How does the Greek stabilization compare with the prototype ERBS in the literature and with the experience of the other three high-inflation European countries? In the 1980s the Greek economy was characterized by progressively large budget and current account deficits and an inflation rate well above that of other European countries. In 1985-87 an attempt at stabilization lost political support and was abandoned, and macroeconomic imbalances worsened in the following two years. In a renewed attempt at stabilization, in the middle of 1989 the Bank of Greece began to follow the “hard drachma” policy, by which the drachma was allowed to depreciate relative to the ECU by less than the full inflation differential.

As shown in Chart 37, until 1994 the policy provided Greece with a relatively loose nominal anchor if compared with the Irish, Portuguese, and Italian stabilization: the drachma continued to depreciate at fairly fast rates (ranging from 11.5 percent to 7.2 percent) both relative to the ECU and in nominal effective terms. Although inflation began to fall in 1990, progress was slower than in the other three countries, and in 1994, four years into the stabilization, the differential vis-à-vis industrial countries still stood at 8.5 percent (Chart 38). The weaker currency peg allowed Greece to avoid the strong real appreciation typical of ERBS programs: after four years of stabilization, the real effective exchange rate of the drachma (CPI-based) had risen by a modest 4.4 percent.

Chart 37
Chart 37

Selected Countries Nominal Effective Exchange Rate

Citation: IMF Staff Country Reports 1996, 121; 10.5089/9781451816068.002.A009

Sources: IMF, World Economic Outlook; and International Financial Statistics.
Chart 38
Chart 38

Selected Countries International Comparison of Key Macroeconomic Indicators

Citation: IMF Staff Country Reports 1996, 121; 10.5089/9781451816068.002.A009

Sources: IMF, World Economic Outlook; and International Financial Statistics.

On the fiscal front, after the elections in April 1990, an economic plan was enacted that aimed at stabilizing the debt/GDP ratio by turning the primary deficit into a surplus mainly through revenue measures. Also, wage indexation was abolished, and an austere incomes policy was enacted. The program was successful in terms of primary adjustment: the deficit fell from 6 percent of GDP in 1990 to 1.4 percent in 1993, and by 1994 it had turned into a surplus of 2.1 percent. This turnaround was comparable to the Irish and the Italian (post ERM) ones. As in Ireland and Italy, however, the strong primary adjustment accompanied by disinflation did not lead to a definite improvement in the fiscal accounts: the overall deficit fell somewhat, but by 1994 it was still at 12.7 percent of GDP (down from 16.1 percent in 1990), and the debt-to-GDP ratio continued to climb. This was because nominal interest rates remained high and real rates increased due to the tight stance of monetary policy and to the abandonment of “financial repression” as a form of government financing. Furthermore, in Greece the burden of interest payments grew because of additions to the stock of public debt through the assumption of publicly-guaranteed liabilities of the private sector (SM/95/179).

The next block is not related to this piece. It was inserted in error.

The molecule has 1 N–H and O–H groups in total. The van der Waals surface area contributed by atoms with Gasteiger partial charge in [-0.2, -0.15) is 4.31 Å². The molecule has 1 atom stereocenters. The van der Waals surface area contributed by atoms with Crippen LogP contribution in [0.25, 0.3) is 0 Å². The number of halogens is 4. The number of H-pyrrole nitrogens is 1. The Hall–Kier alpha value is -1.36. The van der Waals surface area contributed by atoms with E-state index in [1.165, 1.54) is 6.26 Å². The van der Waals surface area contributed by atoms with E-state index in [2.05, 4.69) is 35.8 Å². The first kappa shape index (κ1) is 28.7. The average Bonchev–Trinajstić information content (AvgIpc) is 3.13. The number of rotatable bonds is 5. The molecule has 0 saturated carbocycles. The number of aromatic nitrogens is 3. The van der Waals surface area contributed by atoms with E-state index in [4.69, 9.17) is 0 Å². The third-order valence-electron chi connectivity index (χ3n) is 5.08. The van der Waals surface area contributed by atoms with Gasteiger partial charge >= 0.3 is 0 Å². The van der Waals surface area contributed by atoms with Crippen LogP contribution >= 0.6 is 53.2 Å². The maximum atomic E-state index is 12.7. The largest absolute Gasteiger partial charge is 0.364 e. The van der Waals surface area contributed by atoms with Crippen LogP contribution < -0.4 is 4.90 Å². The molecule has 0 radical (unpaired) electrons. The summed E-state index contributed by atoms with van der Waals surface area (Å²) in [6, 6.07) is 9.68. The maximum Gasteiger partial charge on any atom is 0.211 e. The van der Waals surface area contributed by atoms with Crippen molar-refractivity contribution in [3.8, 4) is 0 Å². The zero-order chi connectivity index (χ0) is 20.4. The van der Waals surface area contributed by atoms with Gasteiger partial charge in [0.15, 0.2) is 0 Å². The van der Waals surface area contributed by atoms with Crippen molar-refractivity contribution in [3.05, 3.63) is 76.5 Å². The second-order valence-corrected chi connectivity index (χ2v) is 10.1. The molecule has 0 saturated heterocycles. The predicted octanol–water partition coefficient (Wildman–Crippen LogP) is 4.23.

GDP growth was dismal throughout the stabilization period: after zero growth in 1990, economic activity picked up in the following year, but output was virtually constant again in 1992 and fell by 1 percent in 1993, when most of Europe went into a recession. Growth resumed but at a fairly slow pace in 1994. Thus, the more gradual approach to disinflation adopted by the Greek authorities relative to Ireland, Portugal, and Italy does not appear to have led to a more favorable growth outcome. Labor cost competitiveness improved in the first three years of stabilization thanks to a tight incomes policy and to a weak labor market, but it started to deteriorate in 1994 when growth resumed and labor market conditions became tighter.

The Greek experience with ERBS entered a new phase in 1995, when the Bank of Greece, in accordance with the government’s convergence program, further tightened the exchange rate anchor. The exchange rate target was announced officially, and the drachma was allowed to depreciate relative to the ECU by only 3 percent (end of the period); the target for 1996 and beyond is of near stability. In spite of the tighter exchange rate, the fall in inflation continued along its previous trend in 1995, and even picked up in early 1996. Correspondingly, the real appreciation of the exchange rate accelerated. Nominal and real interest rates fell, and output growth accelerated led by strong investment growth. On the fiscal front, the primary adjustment continued in 1995, but it is expected to slow down somewhat in the following years. The deficit fell more substantially in 1995 thanks to sharply lower nominal interest rates. In spite of the improved government savings, however, the national saving rate fell, and the current account returned to a deficit. Tighter conditions in the labor market and strong firm profitability led to generous wage settlements which worsened labor cost competitiveness, reversing some of the gains achieved in the first phase of stabilization.

This overview suggests that, as the exchange rate peg becomes tighter, the Greek stabilization is beginning to show some of the characteristics of the standard ERBS programs described in the literature and shared by the Italian experience in 1986-92: faster output growth led by domestic demand, strong real exchange rate appreciation, and a widening current account deficit. The experience of other countries suggests that these developments, if allowed to persist, can threaten the sustainability of the exchange rate policy and, in some cases, they can compromise the broader objectives of macroeconomic stabilization. Early corrective measures, such as stronger fiscal adjustment to control aggregate demand growth and a return to wage moderation, could be useful in limiting the risks that the stabilization program may have to face in the future.